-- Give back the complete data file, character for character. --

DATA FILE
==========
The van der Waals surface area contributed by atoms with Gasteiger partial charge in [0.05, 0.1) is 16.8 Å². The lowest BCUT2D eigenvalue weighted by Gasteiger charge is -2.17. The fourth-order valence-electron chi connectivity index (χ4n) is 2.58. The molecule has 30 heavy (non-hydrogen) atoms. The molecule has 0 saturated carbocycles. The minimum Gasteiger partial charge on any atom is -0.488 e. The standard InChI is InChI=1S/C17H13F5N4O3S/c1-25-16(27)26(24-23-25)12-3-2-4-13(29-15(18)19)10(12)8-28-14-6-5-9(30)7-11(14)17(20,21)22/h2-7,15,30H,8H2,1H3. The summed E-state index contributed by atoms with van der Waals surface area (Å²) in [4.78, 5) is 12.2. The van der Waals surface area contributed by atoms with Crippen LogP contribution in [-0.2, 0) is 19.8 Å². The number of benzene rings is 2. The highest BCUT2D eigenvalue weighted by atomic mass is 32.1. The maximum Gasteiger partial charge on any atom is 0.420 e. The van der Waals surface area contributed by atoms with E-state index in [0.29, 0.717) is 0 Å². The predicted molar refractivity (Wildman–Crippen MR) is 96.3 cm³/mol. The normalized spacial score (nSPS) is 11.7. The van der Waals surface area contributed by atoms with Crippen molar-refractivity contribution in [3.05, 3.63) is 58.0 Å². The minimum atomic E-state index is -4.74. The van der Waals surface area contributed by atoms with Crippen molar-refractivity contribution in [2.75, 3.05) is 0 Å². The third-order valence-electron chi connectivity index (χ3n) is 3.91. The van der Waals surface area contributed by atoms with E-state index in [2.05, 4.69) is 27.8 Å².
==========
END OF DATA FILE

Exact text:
The van der Waals surface area contributed by atoms with Gasteiger partial charge in [0.05, 0.1) is 16.8 Å². The lowest BCUT2D eigenvalue weighted by Gasteiger charge is -2.17. The fourth-order valence-electron chi connectivity index (χ4n) is 2.58. The molecule has 30 heavy (non-hydrogen) atoms. The molecule has 0 saturated carbocycles. The minimum Gasteiger partial charge on any atom is -0.488 e. The standard InChI is InChI=1S/C17H13F5N4O3S/c1-25-16(27)26(24-23-25)12-3-2-4-13(29-15(18)19)10(12)8-28-14-6-5-9(30)7-11(14)17(20,21)22/h2-7,15,30H,8H2,1H3. The summed E-state index contributed by atoms with van der Waals surface area (Å²) in [4.78, 5) is 12.2. The van der Waals surface area contributed by atoms with Crippen LogP contribution in [-0.2, 0) is 19.8 Å². The number of benzene rings is 2. The highest BCUT2D eigenvalue weighted by atomic mass is 32.1. The maximum Gasteiger partial charge on any atom is 0.420 e. The van der Waals surface area contributed by atoms with E-state index in [0.29, 0.717) is 0 Å². The predicted molar refractivity (Wildman–Crippen MR) is 96.3 cm³/mol. The normalized spacial score (nSPS) is 11.7. The van der Waals surface area contributed by atoms with Crippen molar-refractivity contribution in [3.05, 3.63) is 58.0 Å². The minimum atomic E-state index is -4.74. The van der Waals surface area contributed by atoms with Crippen molar-refractivity contribution in [2.75, 3.05) is 0 Å². The third-order valence-electron chi connectivity index (χ3n) is 3.91. The van der Waals surface area contributed by atoms with E-state index in [2.05, 4.69) is 27.8 Å².